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Should I bribe my kids for good behavior?

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Sometimes your little one may need a little something extra in order to behave as he or she should. It’s important, however, to encourage desired behaviors without leading to incentive abuse.

What are incentives?
According to Barton Schmitt, MD, at Children’s Hospital Colorado, incentives are rewards that are given for desired behaviors.

“Incentives are especially helpful for overcoming resistance when children are locked in a power struggle with their parents,” said Dr. Schmitt. “Rewards provide a child with a reason to end the battle and move on.”

How do I use incentives?
Four factors make incentives more powerful:

1. The incentive is strongly desired by the child. You can ask your child for ideas.
2. The reward is given immediately after the child meets the goal.
3. The child is given access to the incentive for 30 to 60 minutes.
4. The reward continues to be owned and controlled by the parent. The fourth rule is essential. The child’s access to the toy, costume or other incentive needs to be time-limited. That way your child is really earning a privilege and not another possession. That’s the only way to maintain the incentive’s value.

What are some good incentives?

• Time with a favorite toy or game
• Activities, like drawing, baking or reading together
• Dress-up time in a special outfit or costume
• A favorite movie, video game or TV show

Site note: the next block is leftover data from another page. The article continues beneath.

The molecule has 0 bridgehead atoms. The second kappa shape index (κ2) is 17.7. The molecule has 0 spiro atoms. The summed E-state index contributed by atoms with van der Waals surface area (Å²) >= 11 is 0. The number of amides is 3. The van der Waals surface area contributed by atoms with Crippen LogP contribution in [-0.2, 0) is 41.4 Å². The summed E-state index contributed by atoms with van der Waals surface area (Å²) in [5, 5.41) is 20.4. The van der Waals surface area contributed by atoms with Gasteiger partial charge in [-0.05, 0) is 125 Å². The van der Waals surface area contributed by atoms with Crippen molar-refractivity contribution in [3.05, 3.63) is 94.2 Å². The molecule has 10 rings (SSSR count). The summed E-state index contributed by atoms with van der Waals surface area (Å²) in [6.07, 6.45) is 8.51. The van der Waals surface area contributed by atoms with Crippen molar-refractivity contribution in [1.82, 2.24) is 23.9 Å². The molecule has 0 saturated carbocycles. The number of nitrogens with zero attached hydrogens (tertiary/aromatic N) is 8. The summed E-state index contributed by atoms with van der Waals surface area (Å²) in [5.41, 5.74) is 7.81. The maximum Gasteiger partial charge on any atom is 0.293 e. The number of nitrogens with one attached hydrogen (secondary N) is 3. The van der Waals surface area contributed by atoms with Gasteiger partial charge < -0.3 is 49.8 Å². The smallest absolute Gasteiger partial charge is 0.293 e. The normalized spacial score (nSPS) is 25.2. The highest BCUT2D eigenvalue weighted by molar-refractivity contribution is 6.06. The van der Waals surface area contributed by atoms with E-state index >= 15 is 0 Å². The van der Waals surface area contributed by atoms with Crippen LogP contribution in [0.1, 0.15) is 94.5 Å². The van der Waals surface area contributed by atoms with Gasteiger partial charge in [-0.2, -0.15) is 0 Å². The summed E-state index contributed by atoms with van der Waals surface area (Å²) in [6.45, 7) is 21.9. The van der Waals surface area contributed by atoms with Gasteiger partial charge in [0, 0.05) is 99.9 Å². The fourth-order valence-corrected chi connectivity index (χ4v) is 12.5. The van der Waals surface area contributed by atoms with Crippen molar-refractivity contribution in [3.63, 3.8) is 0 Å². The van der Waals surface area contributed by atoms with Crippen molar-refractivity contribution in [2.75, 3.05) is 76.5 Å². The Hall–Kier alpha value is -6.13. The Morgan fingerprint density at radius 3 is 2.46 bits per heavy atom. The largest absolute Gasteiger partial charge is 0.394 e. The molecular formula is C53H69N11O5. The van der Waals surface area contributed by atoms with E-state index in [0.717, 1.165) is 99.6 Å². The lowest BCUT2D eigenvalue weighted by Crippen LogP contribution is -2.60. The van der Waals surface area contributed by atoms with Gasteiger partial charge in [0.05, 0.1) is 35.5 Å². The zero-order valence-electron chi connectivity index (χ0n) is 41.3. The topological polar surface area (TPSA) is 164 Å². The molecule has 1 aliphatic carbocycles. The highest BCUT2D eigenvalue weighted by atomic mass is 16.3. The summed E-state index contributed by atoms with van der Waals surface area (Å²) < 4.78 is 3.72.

• Special food like frozen yogurt or going to a favorite restaurant
• Coins to save to buy something special

What is essential before incentives will work?

Your child has to feel loved. He or she will not give up the tug-of-war if he or she feels rejected or controlled. Lots of physical affection (hugs and kisses) is more powerful than words or praise to let your child know he is loved.

Activities with you — playing board games, reading, going to the park or on walks — are also important. Not only are they essential for your child’s emotional growth and mental health, they also make your child more receptive to following your rules and requests.

Want more parenting tips? Attend a free parenting seminar hosted by Children’s Colorado. Go here for a list of topics and experts–everything from picky eaters to positive body image.

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  • comment avatar Amber Johnson September 14, 2012

    Ohhhhh, good topic. I’d never really thought of the difference between bribes and incentives.

    For the record when I was potty training my daughter, we offered her enough in bribes that equaled a cruise, I’m sure!

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  • comment avatar Lisa - Laughing Yoga Mama September 14, 2012

    I like using incentives that don’t cost anything. We created a grab bag of ideas when the boys were younger that we used to build relationships and reward them for targeted behaviors we were working on. Some of their favorites were a 10 minute dance party – they chose the music, a picnic dinner – inside or out depending on the weather, playing a game together, and extra time reading stories.

  • comment avatar Anna September 14, 2012

    At home it’s incentives, and in public it’s bribery if need be to prevent a meltdown. You’re welcome public.

  • comment avatar Marie September 14, 2012

    Our child’s behavioral therapist recommended it to curb meltdowns. My daughter figured it out pretty quick though. She’d hold it together long enough to get her candy and then completely lose it.

  • comment avatar Meagan September 14, 2012

    It’s all bribery and empty threats.

  • comment avatar Kayla September 14, 2012

    I bribe on rare occasion when I need ____ behavior for something. I also threaten to take away trips we’re going on or that we will leave the place we are at. Heck ya, we left ballet lessons yesterday before they started!

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